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rbruch

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I have made 5 kits so far from keystone home brew in pa. All have actually turned out pretty good. I figure that I'm still in the "keep things clean and follow directions" stage. On Sunday I made a Czech pilsner and its not fermenting. I try my best to follow directions to a t and keep things sanitized. Temps were good, but i tried star sani (sani star whatever) and there were some bubbles left in the carboy when I filled it. I was told that was fine. Can I rescue this or just pour $50 down the drain and try again?
 

duboman

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It's not the star San...it actually becomes yeast food:)

What was the OG and what yeast as well as how much yeast?

Fermentation can take up to 72 hours to be visibly active

You may even have a leaky seal preventing the air lock from bubbling, relax and be patient
 

drhookmec

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I would bet your fine.

Did you take a OG reading?

Give it a week then take a gravity reading this is the only true way to tell if anything is happening.
 
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rbruch

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I took a reading at 1.055 which is what is on the instruction sheet. All of my other beers started fermenting right away which is why this one makes me nervous.
 
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rbruch

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rbruch said:
I took a reading at 1.055 which is what is on the instruction sheet. All of my other beers started fermenting right away which is why this one makes me nervous.
The yeast is wyeast California lager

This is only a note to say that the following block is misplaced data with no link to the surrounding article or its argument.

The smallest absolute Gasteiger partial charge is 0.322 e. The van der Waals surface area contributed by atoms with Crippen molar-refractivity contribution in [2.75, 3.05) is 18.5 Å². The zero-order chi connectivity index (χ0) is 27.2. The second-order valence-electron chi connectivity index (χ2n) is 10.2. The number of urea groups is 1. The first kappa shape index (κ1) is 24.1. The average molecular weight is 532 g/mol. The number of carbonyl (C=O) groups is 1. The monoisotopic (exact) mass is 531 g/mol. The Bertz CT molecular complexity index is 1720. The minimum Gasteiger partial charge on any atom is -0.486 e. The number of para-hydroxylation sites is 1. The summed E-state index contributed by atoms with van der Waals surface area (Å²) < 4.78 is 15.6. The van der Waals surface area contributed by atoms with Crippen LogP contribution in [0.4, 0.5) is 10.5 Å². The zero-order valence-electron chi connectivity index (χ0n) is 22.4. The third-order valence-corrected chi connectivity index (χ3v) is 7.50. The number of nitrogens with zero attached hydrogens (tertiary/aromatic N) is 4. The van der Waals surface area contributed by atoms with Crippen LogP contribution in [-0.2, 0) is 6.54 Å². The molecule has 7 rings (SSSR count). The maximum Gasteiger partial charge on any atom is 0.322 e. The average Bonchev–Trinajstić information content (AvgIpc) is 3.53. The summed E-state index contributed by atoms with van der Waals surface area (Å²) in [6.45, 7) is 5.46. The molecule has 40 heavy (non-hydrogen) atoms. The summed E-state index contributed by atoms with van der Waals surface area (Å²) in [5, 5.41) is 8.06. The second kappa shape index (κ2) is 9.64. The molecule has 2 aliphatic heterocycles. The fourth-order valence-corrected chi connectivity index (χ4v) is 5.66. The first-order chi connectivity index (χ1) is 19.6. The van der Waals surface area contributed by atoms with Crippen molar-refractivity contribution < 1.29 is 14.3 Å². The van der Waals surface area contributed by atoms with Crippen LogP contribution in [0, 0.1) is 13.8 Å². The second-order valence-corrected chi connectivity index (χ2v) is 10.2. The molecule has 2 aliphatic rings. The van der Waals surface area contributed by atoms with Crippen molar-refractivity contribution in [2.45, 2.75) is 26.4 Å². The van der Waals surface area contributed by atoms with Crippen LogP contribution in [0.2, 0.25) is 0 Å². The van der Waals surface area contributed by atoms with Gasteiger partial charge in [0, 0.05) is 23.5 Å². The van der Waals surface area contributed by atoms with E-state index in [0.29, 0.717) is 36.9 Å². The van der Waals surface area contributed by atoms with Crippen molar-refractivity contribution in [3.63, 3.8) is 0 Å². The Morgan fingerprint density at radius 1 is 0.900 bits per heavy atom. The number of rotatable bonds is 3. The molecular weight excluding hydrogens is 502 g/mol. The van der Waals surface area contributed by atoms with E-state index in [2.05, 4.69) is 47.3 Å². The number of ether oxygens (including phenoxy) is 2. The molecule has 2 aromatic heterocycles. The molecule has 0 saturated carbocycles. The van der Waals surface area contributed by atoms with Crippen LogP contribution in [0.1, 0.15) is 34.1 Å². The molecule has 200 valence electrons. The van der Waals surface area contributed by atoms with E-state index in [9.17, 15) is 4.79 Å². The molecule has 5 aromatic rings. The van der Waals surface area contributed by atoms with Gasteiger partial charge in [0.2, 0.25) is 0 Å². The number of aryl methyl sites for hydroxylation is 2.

drhookmec

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I took a reading at 1.055 which is what is on the instruction sheet. All of my other beers started fermenting right away which is why this one makes me nervous.

We've all been there bud.

Possible slow starting yeast,
or maybe a small leak around the air lock

I wouldn't worry abought it now just check it in a week and see if the gravity drops.
I've had many beers ferment out within a week with out showing any air lock activity for what ever reason and the beer cam out just fine.

So be patient and brew on.. Cheers :mug:
 

freisste

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Did you make a starter? It is more important on lagers than ales.

Also, you said temps were good. I'm impressed that a relatively new brewer can hold lager temps. Kudos. (I'm assuming you are in the lager range, not the Cali common range of that yeast - I think it lists both, or maybe just one really wide range).

As others have said, you are probably fine. Lagers are generally pretty slow to start.
 
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rbruch

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freisste said:
Did you make a starter? It is more important on lagers than ales.

Also, you said temps were good. I'm impressed that a relatively new brewer can hold lager temps. Kudos. (I'm assuming you are in the lager range, not the Cali common range of that yeast - I think it lists both, or maybe just one really wide range).

As others have said, you are probably fine. Lagers are generally pretty slow to start.
We will see! Thanks for the encouragement!
 

freisste

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rbruch said:
What is a starter? Never heard of that.
Basically a small, sacrificial beer used to increase cell count of your yeast colony. So you use some extract to make a liter (for instance, they can be smaller or much larger) of starter with an OG of about 1.040. You let the yeast multiply and ferment the beer. Then you let the yeast settle out to the bottom of your fermenter and pour off the original beer (or don't pour it off, it isn't necessary) and pitch your increased cell count.

Do some research on starters because if you plan on doing more lagers, pitching the correct cell count is important. Not as important as temp control or sanitation, but still very important.
 

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